Though the Games had no economic impact on our business, the gifts far exceeded our expectations.
The Talisman was awarded by the mission staff, through consensus, the Best Host Award.
This was bestowed upon us by Manitoba..toba..toba..toba, Nova Scotia and Alberta.
Our staff had a ball with these folks. (After 23 days together, in the Yukon you’re engaged.)
If half these folks come back in the summer, they’ll only be that much more smitten.
Let me finish by saying how proud I am of you all. From the Rock to Siwash Sound, we have been discovered.
No negativity, please
Open letter to reporter Genesee Keevil, re Cancer Luncheon feeds hope (the News, March 23):
I read with interest your take on the Cancer Society’s luncheon held at the Westmark Hotel on Thursday, March 22.
Your interpretation of the luncheon was well reported and accurate … except.
Dr. Calvin Roskelley gave an inspiring presentation on breast cancer research and his lifetime dedication to finding out the whys of this dreadful disease.
Yes, at the beginning he promised to speak in “lay terms” to an audience that would have been bored stiff with a clinical approach. He very obviously knows his stuff and, in my opinion, presented it in the best “lay terms” a man of his education could do.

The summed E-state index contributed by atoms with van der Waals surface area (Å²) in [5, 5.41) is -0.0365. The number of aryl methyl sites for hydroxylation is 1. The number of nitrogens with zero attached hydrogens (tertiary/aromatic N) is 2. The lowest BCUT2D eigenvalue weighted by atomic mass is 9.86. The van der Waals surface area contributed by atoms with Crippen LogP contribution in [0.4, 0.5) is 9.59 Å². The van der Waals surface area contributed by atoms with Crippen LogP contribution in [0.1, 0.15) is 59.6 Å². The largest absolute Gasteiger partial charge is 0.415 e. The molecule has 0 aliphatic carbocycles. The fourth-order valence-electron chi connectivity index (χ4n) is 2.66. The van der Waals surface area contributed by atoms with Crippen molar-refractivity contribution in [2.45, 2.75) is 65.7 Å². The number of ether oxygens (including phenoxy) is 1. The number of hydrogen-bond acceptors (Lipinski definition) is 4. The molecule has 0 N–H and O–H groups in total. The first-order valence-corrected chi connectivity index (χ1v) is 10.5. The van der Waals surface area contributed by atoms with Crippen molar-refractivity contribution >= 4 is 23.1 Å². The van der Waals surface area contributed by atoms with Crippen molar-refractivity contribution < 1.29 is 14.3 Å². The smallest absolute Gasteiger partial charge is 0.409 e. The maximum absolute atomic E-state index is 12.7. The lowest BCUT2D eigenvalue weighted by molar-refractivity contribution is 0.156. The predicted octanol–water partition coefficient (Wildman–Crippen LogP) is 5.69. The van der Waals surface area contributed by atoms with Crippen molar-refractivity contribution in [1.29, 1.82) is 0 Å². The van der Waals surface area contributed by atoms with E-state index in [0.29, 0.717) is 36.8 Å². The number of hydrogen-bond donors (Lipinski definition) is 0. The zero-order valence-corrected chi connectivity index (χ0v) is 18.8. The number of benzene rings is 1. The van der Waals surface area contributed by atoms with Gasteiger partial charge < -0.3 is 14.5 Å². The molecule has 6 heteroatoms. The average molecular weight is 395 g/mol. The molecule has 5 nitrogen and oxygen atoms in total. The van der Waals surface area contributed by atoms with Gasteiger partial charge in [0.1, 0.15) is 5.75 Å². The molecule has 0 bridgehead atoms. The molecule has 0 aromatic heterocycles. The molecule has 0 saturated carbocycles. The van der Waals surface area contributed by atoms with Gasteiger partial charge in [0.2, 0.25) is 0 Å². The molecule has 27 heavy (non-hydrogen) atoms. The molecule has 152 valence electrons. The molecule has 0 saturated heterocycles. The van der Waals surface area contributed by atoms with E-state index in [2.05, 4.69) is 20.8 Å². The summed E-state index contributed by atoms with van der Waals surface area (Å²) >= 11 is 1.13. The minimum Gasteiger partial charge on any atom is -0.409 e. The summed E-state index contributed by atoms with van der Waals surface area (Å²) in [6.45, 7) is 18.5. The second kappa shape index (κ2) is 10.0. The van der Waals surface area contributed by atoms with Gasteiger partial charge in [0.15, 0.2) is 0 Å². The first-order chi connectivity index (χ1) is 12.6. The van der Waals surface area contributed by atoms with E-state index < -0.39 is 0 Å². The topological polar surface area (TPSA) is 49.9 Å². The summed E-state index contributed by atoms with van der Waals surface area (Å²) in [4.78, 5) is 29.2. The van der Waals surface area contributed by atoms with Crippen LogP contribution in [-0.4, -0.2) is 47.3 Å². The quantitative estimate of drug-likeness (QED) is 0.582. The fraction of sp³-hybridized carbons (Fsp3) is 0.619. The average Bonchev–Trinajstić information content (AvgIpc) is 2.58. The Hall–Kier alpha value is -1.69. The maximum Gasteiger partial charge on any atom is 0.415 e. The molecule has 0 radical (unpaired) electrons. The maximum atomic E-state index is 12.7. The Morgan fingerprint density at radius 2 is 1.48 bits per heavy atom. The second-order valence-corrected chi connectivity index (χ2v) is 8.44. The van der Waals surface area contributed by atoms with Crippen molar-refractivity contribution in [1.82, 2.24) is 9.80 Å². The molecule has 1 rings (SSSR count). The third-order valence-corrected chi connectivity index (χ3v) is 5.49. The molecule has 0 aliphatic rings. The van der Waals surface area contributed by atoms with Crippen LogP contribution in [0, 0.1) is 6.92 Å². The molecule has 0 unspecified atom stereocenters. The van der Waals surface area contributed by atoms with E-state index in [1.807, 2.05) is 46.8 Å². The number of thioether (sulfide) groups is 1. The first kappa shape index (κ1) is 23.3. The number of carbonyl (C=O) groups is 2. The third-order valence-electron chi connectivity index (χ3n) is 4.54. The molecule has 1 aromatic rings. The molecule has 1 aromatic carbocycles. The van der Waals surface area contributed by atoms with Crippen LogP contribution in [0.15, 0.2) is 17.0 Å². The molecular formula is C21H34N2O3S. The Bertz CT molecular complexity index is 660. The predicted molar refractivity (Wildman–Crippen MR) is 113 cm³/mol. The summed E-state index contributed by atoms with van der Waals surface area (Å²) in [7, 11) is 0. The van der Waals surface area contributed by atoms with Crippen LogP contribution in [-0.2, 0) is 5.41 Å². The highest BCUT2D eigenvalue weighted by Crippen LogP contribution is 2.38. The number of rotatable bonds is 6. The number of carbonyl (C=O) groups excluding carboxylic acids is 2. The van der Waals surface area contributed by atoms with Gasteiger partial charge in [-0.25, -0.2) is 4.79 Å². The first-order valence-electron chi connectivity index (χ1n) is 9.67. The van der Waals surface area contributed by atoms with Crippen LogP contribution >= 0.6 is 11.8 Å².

There is no doubt that some of his presentation would be over the heads of some, but if you had been a cancer survivor, at least a breast cancer survivor, you might have found his presentation to be extremely informative and not in the least clinical, offering, as Keith Halliday so beautifully put it, hope.
The hope that those who have suffered breast cancer still require on a daily basis, hoping that it will not return and that they will not have to endure chemotherapy and radiation another time.
As you are not a survivor (and I’m assuming here) you found his presentation to be over your head and not presented as he promised, in lay terms.
I can understand that.
Probably 95 per cent of the people in that room have in some way been affected by cancer, as either a survivor or as a caregiver or family or friend of someone with cancer, therefore their attendance to support the Canadian Cancer Society.
Hopefully you fall in the five per cent and will continue to be in that five per cent.
You will be one of the lucky ones not to have been affected by cancer. It is indeed a rare group of individuals who fit in that five per cent these days, given how widely this disease is spreading.